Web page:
gray squirrel for breakfast

I complain that I have too many gray squirrels in the backyard, clever ones that manage to defeat all the squirrel barriers on bird feeders.  It’s my own fault for supplying too much bird seed, but there is an unexpected benefit to attracting squirrels — attracting their much more photogenic predators.

red fox with gray squirrel kill-

I missed the actual fox-squirrel encounter, however, the fox was making sure the squirrel was dead by biting it in the neck several times.

red fox with gray squirrel kill-

checking for life from another angle…

red fox with gray squirrel kill-

bite it again, just to make sure…

red fox with gray squirrel kill-

So, eat it now, or save for later?

Save for later, was apparently the decision, as the fox picked the squirrel up in its jaws and trotted off behind bushes and the neighbor’s house to have some privacy.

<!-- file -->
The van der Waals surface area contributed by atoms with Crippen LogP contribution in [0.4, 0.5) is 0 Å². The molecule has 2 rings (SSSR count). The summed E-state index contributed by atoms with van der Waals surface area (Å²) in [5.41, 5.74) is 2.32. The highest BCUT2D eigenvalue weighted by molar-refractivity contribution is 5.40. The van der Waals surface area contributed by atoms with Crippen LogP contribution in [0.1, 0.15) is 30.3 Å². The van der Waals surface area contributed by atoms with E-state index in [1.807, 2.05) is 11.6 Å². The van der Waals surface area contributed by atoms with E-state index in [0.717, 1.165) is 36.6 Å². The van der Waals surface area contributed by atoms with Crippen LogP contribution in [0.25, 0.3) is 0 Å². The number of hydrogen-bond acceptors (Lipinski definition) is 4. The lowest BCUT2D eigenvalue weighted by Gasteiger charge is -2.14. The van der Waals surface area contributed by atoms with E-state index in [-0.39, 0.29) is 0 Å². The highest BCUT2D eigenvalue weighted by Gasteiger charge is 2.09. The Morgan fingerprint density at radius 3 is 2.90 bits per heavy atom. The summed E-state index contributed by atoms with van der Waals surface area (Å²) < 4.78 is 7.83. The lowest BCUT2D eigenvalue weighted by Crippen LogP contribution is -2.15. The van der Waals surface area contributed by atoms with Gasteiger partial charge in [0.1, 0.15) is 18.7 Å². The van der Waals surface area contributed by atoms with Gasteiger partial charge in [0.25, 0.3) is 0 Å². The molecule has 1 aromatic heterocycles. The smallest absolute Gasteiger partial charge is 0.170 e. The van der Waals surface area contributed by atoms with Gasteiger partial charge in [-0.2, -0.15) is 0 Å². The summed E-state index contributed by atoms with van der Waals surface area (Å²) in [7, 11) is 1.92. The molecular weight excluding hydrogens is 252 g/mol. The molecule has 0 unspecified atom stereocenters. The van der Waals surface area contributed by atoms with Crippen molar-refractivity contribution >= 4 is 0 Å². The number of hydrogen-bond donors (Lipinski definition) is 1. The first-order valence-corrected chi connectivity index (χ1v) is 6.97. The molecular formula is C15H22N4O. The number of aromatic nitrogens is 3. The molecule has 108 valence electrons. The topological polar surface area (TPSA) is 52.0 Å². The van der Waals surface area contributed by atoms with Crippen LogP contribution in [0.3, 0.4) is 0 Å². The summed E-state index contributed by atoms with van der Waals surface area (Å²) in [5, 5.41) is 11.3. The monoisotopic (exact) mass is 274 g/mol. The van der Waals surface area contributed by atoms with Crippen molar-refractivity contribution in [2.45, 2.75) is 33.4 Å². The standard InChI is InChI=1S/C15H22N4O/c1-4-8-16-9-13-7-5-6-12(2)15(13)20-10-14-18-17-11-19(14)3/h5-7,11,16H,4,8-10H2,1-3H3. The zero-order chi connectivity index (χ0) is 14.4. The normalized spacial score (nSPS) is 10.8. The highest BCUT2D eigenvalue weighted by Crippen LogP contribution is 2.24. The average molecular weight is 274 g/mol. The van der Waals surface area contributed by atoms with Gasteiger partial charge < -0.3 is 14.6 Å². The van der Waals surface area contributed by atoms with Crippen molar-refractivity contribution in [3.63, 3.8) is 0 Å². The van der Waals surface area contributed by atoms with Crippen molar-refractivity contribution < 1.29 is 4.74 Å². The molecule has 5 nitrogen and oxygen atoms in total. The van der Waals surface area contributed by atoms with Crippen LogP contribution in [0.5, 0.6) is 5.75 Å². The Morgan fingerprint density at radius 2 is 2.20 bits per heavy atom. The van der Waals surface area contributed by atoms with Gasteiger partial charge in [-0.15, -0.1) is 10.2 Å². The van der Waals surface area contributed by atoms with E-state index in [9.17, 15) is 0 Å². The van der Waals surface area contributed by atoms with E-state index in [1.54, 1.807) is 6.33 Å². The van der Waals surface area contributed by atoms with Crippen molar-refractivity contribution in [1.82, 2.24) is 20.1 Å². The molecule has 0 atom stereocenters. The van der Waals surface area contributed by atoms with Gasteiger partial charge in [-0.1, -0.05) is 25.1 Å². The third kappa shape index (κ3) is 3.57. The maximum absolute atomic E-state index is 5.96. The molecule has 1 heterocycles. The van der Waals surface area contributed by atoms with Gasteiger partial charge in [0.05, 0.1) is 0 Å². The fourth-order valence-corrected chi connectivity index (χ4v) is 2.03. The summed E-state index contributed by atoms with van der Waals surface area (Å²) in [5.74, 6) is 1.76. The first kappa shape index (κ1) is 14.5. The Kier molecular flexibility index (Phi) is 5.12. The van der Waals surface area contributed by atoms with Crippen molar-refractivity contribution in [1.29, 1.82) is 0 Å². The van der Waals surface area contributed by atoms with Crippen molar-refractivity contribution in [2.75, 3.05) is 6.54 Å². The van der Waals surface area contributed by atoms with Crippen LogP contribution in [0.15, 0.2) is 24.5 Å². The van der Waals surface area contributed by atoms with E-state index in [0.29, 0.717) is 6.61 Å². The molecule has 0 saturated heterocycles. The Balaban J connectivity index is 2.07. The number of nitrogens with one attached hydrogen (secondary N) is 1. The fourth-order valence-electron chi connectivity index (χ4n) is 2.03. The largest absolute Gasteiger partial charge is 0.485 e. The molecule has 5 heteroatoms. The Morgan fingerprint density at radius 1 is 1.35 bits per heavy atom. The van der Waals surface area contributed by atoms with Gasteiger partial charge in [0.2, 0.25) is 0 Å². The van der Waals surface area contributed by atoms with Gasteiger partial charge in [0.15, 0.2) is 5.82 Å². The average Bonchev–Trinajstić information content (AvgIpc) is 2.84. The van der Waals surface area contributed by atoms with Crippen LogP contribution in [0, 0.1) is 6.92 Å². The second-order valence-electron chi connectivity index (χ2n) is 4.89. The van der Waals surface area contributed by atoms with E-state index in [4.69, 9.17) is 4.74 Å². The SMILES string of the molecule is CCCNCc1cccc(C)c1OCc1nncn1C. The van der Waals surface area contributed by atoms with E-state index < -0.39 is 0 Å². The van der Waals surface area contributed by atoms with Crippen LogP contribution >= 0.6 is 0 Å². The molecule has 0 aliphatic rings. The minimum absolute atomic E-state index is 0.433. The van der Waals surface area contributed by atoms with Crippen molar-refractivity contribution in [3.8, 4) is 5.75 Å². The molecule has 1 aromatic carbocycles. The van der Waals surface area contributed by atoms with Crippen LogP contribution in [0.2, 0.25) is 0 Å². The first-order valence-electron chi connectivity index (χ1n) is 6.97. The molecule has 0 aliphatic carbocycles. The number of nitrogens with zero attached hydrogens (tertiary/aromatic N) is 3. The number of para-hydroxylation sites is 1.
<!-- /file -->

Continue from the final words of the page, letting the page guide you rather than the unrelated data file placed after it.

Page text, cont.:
Foxes and probably the Great Horned Owls in the backyard have been doing a fine job of keeping the local rabbit population in check.  In fact, I rarely see a rabbit munching on my flowers any more.  As is usually the case, when one population of prey decreases, there is increased pressure on other prey species, in this case, the gray squirrels that annually produce a new crop of naive youngsters that like to hang out near the bird feeders.  And therein lies the balance of nature…

Note: these are not the best photos of a photogenic fox; they were shot on a very gray day, early in the morning, through dirty windows, with a much too slow shutter speed — but the action was exciting!

big bruiser in the backyard

This guy is big! The biggest one I think I have seen near my backyard, anyway. He calmly strolled onto the neighbor’s lawn about 20 feet from their house, and plopped himself down on the lawn for a morning rest.

buck with big antlers-

The photo doesn’t do justice to his size and girth, but it’s obvious he has a pretty massive neck.

Not only are there multiple tines in his rack, but some are quite broad, meaning this guy took in a good measure of protein and minerals (e.g., calcium) in his summer diet while those antlers were developing.  Maybe he discovered a nice vegetable plot with peas and beans, or a stash of acorns.

buck with big antlers-

You would need to develop those neck muscles just to hold up the weight of those antlers.